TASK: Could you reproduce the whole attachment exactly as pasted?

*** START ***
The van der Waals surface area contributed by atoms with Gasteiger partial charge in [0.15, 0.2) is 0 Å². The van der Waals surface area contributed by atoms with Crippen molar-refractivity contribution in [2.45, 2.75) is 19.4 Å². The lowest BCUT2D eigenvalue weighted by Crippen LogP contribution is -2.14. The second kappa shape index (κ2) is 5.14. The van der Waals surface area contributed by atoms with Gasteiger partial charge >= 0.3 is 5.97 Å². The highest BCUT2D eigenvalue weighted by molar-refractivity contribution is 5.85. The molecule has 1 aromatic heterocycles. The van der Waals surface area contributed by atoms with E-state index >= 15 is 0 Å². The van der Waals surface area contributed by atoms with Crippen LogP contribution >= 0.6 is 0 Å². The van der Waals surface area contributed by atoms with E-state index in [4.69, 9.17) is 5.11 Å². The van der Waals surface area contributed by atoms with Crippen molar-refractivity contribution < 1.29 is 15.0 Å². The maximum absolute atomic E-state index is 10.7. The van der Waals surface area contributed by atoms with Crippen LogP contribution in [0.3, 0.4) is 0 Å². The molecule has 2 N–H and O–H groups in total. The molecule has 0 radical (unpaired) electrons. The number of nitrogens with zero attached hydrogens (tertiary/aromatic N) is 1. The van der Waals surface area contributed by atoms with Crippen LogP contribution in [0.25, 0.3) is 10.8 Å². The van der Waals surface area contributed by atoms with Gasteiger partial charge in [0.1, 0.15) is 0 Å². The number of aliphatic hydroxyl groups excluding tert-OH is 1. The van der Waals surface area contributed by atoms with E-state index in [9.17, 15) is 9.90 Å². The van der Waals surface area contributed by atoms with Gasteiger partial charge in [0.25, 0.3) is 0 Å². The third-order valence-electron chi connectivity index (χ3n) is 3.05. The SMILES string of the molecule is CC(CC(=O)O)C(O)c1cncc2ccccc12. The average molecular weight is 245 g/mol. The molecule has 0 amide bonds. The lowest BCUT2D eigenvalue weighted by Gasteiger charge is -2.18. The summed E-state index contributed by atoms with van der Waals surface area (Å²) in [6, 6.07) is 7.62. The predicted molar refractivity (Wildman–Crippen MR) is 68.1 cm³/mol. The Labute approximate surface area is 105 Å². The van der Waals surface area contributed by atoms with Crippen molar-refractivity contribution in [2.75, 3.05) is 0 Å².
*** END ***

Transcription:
The van der Waals surface area contributed by atoms with Gasteiger partial charge in [0.15, 0.2) is 0 Å². The van der Waals surface area contributed by atoms with Crippen molar-refractivity contribution in [2.45, 2.75) is 19.4 Å². The lowest BCUT2D eigenvalue weighted by Crippen LogP contribution is -2.14. The second kappa shape index (κ2) is 5.14. The van der Waals surface area contributed by atoms with Gasteiger partial charge >= 0.3 is 5.97 Å². The highest BCUT2D eigenvalue weighted by molar-refractivity contribution is 5.85. The molecule has 1 aromatic heterocycles. The van der Waals surface area contributed by atoms with E-state index >= 15 is 0 Å². The van der Waals surface area contributed by atoms with Crippen LogP contribution >= 0.6 is 0 Å². The van der Waals surface area contributed by atoms with E-state index in [4.69, 9.17) is 5.11 Å². The van der Waals surface area contributed by atoms with Crippen molar-refractivity contribution < 1.29 is 15.0 Å². The maximum absolute atomic E-state index is 10.7. The van der Waals surface area contributed by atoms with Crippen LogP contribution in [0.3, 0.4) is 0 Å². The molecule has 2 N–H and O–H groups in total. The molecule has 0 radical (unpaired) electrons. The number of nitrogens with zero attached hydrogens (tertiary/aromatic N) is 1. The van der Waals surface area contributed by atoms with Crippen LogP contribution in [0.25, 0.3) is 10.8 Å². The van der Waals surface area contributed by atoms with Gasteiger partial charge in [0.1, 0.15) is 0 Å². The number of aliphatic hydroxyl groups excluding tert-OH is 1. The van der Waals surface area contributed by atoms with E-state index in [9.17, 15) is 9.90 Å². The van der Waals surface area contributed by atoms with Gasteiger partial charge in [0.25, 0.3) is 0 Å². The third-order valence-electron chi connectivity index (χ3n) is 3.05. The SMILES string of the molecule is CC(CC(=O)O)C(O)c1cncc2ccccc12. The average molecular weight is 245 g/mol. The molecule has 0 amide bonds. The lowest BCUT2D eigenvalue weighted by Gasteiger charge is -2.18. The summed E-state index contributed by atoms with van der Waals surface area (Å²) in [6, 6.07) is 7.62. The predicted molar refractivity (Wildman–Crippen MR) is 68.1 cm³/mol. The Labute approximate surface area is 105 Å². The van der Waals surface area contributed by atoms with Crippen molar-refractivity contribution in [2.75, 3.05) is 0 Å².